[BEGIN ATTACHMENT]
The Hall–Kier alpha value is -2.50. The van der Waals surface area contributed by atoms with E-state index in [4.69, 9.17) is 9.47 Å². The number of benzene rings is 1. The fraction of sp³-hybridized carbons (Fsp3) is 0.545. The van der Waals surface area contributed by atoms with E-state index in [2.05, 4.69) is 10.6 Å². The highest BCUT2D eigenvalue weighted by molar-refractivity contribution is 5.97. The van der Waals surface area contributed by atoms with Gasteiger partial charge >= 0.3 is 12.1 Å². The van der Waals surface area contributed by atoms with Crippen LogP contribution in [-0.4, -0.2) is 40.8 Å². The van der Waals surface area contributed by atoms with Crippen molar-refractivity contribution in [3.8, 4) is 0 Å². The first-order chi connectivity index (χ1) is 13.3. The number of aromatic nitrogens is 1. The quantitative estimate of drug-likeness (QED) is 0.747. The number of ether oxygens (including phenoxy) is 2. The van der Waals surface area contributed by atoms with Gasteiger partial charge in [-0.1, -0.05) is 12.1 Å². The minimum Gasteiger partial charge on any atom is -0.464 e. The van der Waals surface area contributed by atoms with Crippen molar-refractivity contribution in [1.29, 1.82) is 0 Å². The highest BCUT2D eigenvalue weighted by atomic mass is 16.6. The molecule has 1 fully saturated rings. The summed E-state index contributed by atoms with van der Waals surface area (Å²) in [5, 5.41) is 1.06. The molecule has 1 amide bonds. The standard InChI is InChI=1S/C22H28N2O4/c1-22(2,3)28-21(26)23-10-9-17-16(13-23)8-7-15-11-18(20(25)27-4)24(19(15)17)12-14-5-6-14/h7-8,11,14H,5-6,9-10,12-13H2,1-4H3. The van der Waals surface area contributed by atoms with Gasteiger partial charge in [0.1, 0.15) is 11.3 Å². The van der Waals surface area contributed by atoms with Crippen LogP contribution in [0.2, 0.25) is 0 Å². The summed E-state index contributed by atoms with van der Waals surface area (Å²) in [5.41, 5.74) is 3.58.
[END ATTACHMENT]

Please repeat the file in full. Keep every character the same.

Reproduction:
The Hall–Kier alpha value is -2.50. The van der Waals surface area contributed by atoms with E-state index in [4.69, 9.17) is 9.47 Å². The number of benzene rings is 1. The fraction of sp³-hybridized carbons (Fsp3) is 0.545. The van der Waals surface area contributed by atoms with E-state index in [2.05, 4.69) is 10.6 Å². The highest BCUT2D eigenvalue weighted by molar-refractivity contribution is 5.97. The van der Waals surface area contributed by atoms with Gasteiger partial charge >= 0.3 is 12.1 Å². The van der Waals surface area contributed by atoms with Crippen LogP contribution in [-0.4, -0.2) is 40.8 Å². The van der Waals surface area contributed by atoms with Crippen molar-refractivity contribution in [3.8, 4) is 0 Å². The first-order chi connectivity index (χ1) is 13.3. The number of aromatic nitrogens is 1. The quantitative estimate of drug-likeness (QED) is 0.747. The number of ether oxygens (including phenoxy) is 2. The van der Waals surface area contributed by atoms with Gasteiger partial charge in [-0.1, -0.05) is 12.1 Å². The minimum Gasteiger partial charge on any atom is -0.464 e. The van der Waals surface area contributed by atoms with Crippen molar-refractivity contribution in [1.29, 1.82) is 0 Å². The highest BCUT2D eigenvalue weighted by atomic mass is 16.6. The molecule has 1 fully saturated rings. The summed E-state index contributed by atoms with van der Waals surface area (Å²) in [5, 5.41) is 1.06. The molecule has 1 amide bonds. The standard InChI is InChI=1S/C22H28N2O4/c1-22(2,3)28-21(26)23-10-9-17-16(13-23)8-7-15-11-18(20(25)27-4)24(19(15)17)12-14-5-6-14/h7-8,11,14H,5-6,9-10,12-13H2,1-4H3. The van der Waals surface area contributed by atoms with Gasteiger partial charge in [0.1, 0.15) is 11.3 Å². The van der Waals surface area contributed by atoms with Crippen LogP contribution in [0.2, 0.25) is 0 Å². The summed E-state index contributed by atoms with van der Waals surface area (Å²) in [5.41, 5.74) is 3.58.